Accountants with an entrepreneurial spirit often wonder if there is a specific degree needed to start an accounting firm of their own. The good news for those accountants is that there is technically no such degree requirement in order for them to open their own firm and begin serving clients on their own terms. Even so, accountants who wish to go into business for themselves will need to be highly skilled and prepared to incur a significant up-front expense to get started. Before deciding that a new accounting firm is the way to go, consider the typical requirements that will guide that firm toward a greater chance of success among its more established competitors in the marketplace.
First, Have the Right Educational Achievements
Though there is technically no degree required to open an accounting firm, it’s worth noting that only highly educated, certified accountants can legally and ethically serve the public. This means that a minimum of a four-year degree in accounting is required simply to practice the profession on behalf of private or business clients. If accountants wish to become certified as Certified Public Accountants, or CPAs, they will need to go one step further and pursue a Master of Accountancy degree. Most states require 150 credits of business and accounting education in order to simply qualify for this key exam.
Running a business is no small responsibility, either. Some accountants might want to refresh their business skills via a post-baccalaureate business certificate or an MBA degree program. By combining accounting and business administration skills, entrepreneurs will have a well-rounded series of skills that should help them guide the business to greater success over time.
Beyond Education: What Else Should Accountants Know?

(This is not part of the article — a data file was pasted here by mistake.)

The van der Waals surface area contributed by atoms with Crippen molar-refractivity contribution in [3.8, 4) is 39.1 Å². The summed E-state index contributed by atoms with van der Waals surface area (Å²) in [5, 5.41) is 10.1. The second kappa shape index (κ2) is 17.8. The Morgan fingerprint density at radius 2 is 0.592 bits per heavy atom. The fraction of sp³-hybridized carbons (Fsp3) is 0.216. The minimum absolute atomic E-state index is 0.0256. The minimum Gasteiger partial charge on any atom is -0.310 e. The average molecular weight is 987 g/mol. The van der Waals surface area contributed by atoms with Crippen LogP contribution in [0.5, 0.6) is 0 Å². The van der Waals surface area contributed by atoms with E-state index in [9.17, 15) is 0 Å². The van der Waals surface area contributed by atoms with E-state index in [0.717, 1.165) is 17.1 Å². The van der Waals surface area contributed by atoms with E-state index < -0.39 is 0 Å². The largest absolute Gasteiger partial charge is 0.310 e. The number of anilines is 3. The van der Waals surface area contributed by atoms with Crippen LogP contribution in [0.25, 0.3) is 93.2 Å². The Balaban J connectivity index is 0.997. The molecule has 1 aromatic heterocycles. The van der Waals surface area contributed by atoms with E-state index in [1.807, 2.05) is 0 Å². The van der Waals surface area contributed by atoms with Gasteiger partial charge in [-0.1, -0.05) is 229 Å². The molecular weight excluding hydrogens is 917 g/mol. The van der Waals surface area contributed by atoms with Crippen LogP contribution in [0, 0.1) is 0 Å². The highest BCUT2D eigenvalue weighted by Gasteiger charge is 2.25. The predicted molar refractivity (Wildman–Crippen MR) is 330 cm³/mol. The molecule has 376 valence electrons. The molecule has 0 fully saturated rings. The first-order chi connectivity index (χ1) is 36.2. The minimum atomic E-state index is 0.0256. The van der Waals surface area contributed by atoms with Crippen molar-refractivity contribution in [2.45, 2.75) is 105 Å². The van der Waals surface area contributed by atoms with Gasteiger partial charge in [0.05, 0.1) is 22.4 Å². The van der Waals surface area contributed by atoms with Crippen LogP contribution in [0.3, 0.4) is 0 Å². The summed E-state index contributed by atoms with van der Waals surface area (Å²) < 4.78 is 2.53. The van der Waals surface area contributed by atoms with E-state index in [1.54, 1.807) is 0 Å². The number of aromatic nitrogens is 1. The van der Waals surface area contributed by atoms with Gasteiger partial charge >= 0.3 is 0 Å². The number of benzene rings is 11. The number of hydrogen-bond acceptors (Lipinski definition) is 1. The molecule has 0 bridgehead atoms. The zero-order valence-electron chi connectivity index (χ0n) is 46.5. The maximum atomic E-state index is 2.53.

A study of upstart accounting firms showed that the average new firm had to spend a minimum of $50,000 on business fees, training, marketing and advertising simply to bring in about $150,000 in business. This is a very steep up-front cost, and it might cause many accountants to reconsider their urge to strike out on their own. Because of these high up-front costs, most accounting professionals prefer to wait until they are well into their professional careers before starting an independent firm. By waiting until a bit later in their careers, accountants are likely to bring over quite a few of their own clients and reduce the up-front cost of acquiring new business. As a result, more of their fees and overall revenue will go to a profitable business instead of paying for the high cost of acquiring an all-new set of clients.
Marketing, Advertising, and Staffing Plans
An accounting firm rarely runs as a one-person operation. In most cases, accountants will at least want to hire a secretary to handle contacting clients, scheduling appointments, and doing essential administrative work while they handle the heavy responsibility of personal and corporate accounting services. Some firms may expand to include multiple professional accountants, so these costs must be taken into consideration as well.
A successful accounting firm also needs to have a marketing plan. This plan should consider social media outreach, search engine optimization, and traditional printed marketing materials, as well as advertising placement. With a strong plan, accounting firms will be able to reach new clients more effectively from the start.
Related Resource: Master of Science in Taxation Jobs
A Great Opportunity with High Costs
Starting a business is never easy, even if it might be the ideal situation for many accountants, according to the Houston Chronicle. Before getting started with the founding of a new firm, consider that there are many requirements to meet. Indeed, the degree needed to start an accounting firm is only one part of a larger planning process when wooing clients and starting something new.